Blanch, J. M., Sahagún, M., Cantera, L., and Cervantes, G. (2010). Cuestionario de bienestar laboral general: estructura y propiedades psicométricas. Rev. Psicol. Trab. Organ. 26, 157–170. doi: 10.5093/tr2010v26n2a7
Bliese, P. (2013). Multilevel Functions. R Package Version 2.5. Available at: http://CRAN.R-project.org/package=multilevel [accessed March 10, 2017].
Cull, W. L., O’Connor, K. G., Sharp, S., and Tang, S. F. S. (2005). Response rates and response bias for 50 surveys of pediatricians. Health Serv. Res. 40, 213–226. doi: 10.1111/j.1475-6773.2005.00350.x
Cunico, L., Sartori, R., Marognolli, O., and Meneghini, A. M. (2012). Developing empathy in nursing students: a cohort longitudinal study. J. Clin. Nurs. 21, 2016–2025. doi: 10.1111/j.1365-2702.2012.04105.x
DiTommaso, E., Brannen, C., and Best, L. A. (2004). Measurement and validity characteristics of the short version of the social and emotional loneliness scale for adults. Educ. Psychol. Meas. 64, 99–119. doi: 10.1177/0013164403258450
Gittell, J. H., Fairfield, K. M., Bierbaum, B., Head, W., Jackson, R., Kelly, M., et al. (2000). Impact of relational coordination on quality of care, postoperative pain and functioning, and length of stay: a nine-hospital study of surgical patients. Med. Care 38, 807–819. doi: 10.1097/00005650-200008000-00005
Gittell, J. H., Godfrey, M., and Thistlethwaite, J. (2013). Interprofessional collaborative practice and relational coordination: improving healthcare through relationships. J. Interprof. Care 27, 210–213. doi: 10.3109/13561820.2012.730564
Gross, J. (2012). nortest: Tests for Normality. R Package Version 1.0-2. Available at: http://cran.r-project.org/web/packages/nortest/index.html [accessed March 10, 2017].
Hojat, M., Gonnella, J. S., Nasca, T. J., Mangione, S., Vergare, M., and Magee, M. (2002). Physician empathy: definition, components, measurement, and relationship to gender and specialty. Am. J. Psychiatry 159, 1563–1569. doi: 10.1176/appi.ajp.159.9.1563
Hojat, M., Mangione, S., Nasca, T. J., Cohen, M. J. M., Gonnella, J. S., Erdmann, J., et al. (2001). The jefferson scale of physician empathy: development and preliminary psychometric data. Educ. Psychol. Meas. 61, 349–365. doi: 10.1177/00131640121971158
Hojat, M., Zuckerman, M., Magee, M., Mangione, S., Nasca, T., Vergare, M., et al. (2005). Empathy in medical students as related to specialty interest, personality, and perceptions of mother and father. Pers. Individ. Dif. 39, 1205–1215. doi: 10.1016/j.paid.2005.04.007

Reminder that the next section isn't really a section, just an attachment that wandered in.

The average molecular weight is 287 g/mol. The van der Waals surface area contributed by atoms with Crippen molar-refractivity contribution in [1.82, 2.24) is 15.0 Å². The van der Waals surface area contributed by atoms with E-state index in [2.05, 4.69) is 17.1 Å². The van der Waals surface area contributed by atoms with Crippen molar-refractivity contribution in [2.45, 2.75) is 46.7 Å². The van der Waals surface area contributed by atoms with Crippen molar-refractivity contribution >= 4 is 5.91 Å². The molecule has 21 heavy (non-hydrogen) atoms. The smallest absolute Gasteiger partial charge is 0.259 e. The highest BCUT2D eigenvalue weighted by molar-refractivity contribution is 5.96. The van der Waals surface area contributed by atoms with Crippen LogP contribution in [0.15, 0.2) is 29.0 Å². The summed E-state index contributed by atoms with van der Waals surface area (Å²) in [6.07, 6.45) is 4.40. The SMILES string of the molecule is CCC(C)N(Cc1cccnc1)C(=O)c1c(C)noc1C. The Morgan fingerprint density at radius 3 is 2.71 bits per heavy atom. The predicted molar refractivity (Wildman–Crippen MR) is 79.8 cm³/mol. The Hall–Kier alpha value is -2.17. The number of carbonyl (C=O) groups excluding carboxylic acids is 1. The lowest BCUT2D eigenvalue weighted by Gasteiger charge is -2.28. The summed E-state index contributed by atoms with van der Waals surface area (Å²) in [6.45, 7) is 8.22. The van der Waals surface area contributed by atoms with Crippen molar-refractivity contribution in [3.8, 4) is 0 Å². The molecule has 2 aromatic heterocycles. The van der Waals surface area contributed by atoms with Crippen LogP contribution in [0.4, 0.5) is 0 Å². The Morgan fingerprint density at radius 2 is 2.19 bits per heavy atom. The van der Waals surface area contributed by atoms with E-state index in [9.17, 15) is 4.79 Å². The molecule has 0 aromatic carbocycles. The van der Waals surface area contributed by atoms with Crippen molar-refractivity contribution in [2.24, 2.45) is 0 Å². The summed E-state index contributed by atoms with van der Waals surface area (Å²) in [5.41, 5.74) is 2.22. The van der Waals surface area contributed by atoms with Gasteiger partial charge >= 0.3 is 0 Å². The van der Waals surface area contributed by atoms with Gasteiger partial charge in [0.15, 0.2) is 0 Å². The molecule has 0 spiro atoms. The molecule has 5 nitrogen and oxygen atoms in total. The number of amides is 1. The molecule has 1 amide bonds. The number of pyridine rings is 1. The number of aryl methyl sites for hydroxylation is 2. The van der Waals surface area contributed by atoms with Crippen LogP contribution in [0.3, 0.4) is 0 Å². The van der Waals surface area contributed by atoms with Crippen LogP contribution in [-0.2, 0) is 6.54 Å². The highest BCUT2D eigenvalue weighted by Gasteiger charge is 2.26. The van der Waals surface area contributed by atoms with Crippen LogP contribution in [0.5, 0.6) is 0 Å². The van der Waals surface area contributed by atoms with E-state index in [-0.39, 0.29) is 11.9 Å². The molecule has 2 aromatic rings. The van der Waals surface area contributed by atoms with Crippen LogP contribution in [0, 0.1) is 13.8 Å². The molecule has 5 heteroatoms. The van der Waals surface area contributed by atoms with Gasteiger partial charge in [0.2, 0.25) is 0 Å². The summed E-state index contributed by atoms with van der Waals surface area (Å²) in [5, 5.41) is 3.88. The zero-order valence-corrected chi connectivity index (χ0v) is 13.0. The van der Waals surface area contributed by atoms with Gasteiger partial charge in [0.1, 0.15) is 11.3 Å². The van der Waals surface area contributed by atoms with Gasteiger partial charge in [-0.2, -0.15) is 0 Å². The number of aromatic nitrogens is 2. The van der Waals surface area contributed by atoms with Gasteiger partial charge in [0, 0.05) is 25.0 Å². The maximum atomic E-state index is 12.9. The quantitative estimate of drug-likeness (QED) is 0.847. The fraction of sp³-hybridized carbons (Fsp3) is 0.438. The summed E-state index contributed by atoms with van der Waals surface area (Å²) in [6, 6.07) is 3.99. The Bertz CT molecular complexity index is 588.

Kennedy, S., Kiecolt-Glaser, J. K., and Glaser, R. (1988). Immunological consequences of acute and chronic stressors: mediating role of interpersonal relationships. Br. J. Med. Psychol. 61, 77–85. doi: 10.1111/j.2044-8341.1988.tb02766.x
Kim, S. (2015). ppcor: Partial and Semi-Partial (Part) Correlation. R Package Version 1.1. Available at: https://CRAN.R-project.org/package=ppcor [accessed March 10, 2017].
Kooij, D. T. A. M., De Lange, A. H., Jansen, P. G. W., and Dikkers, J. S. E. (2008). Older workers’ motivation to continue to work: five meanings of age. J. Manage. Psychol. 23, 364–394. doi: 10.1108/02683940810869015
Mann, F., Bone, J. K., Lloyd-Evans, B., Frerichs, J., Pinfold, V., Ma, R., et al. (2017). A life less lonely: the state of the art in interventions to reduce loneliness in people with mental health problems. Soc. Psychiatry Psychiatr. Epidemiol. 52, 627–638. doi: 10.1007/s00127-017-1392-y
Marilaf-Caro, M., San-Martín, M., Delgado-Bolton, R., and Vivanco, L. (2017). Empathy, loneliness, burnout, and life satisfaction in Chilean nurses of palliative care and homecare services. Enferm. Clin. doi: 10.1016/j.enfcli.2017.04.007 [Epub ahead of print].
Mellor, D., Stokes, M., Firth, L., Hayashi, Y., and Cummins, R. (2008). Need for belonging, relationship satisfaction, loneliness, and life satisfaction. Pers. Individ. Dif. 45, 213–218. doi: 10.1016/j.paid.2008.03.020
Muliira, J. K., Etyang, C., Muliira, R. S., and Kizza, I. B. (2012). Nurses’ orientation toward lifelong learning: a case study of Uganda’s National Hospital. J. Contin. Educ. Nurs. 43, 90–96. doi: 10.3928/00220124-20111003-03
Neufeld, E., Hirdes, J. P., Perlman, C. M., and Rabinowitz, T. (2015). Risk and protective factors associated with intentional self-harm among older community-residing home care clients in Ontario, Canada. Int. J. Geriatr. Psychiatry 30, 1032–1040. doi: 10.1002/gps.4259
Ogilvie, L., Mill, J. E., Astle, B., Fanning, A., and Opare, M. (2007). The exodus of health professionals from sub-Saharan Africa: balancing human rights and societal needs in the twenty-first century. Nurs. Inq. 14, 114–124. doi: 10.1111/j.1440-1800.2007.00358.x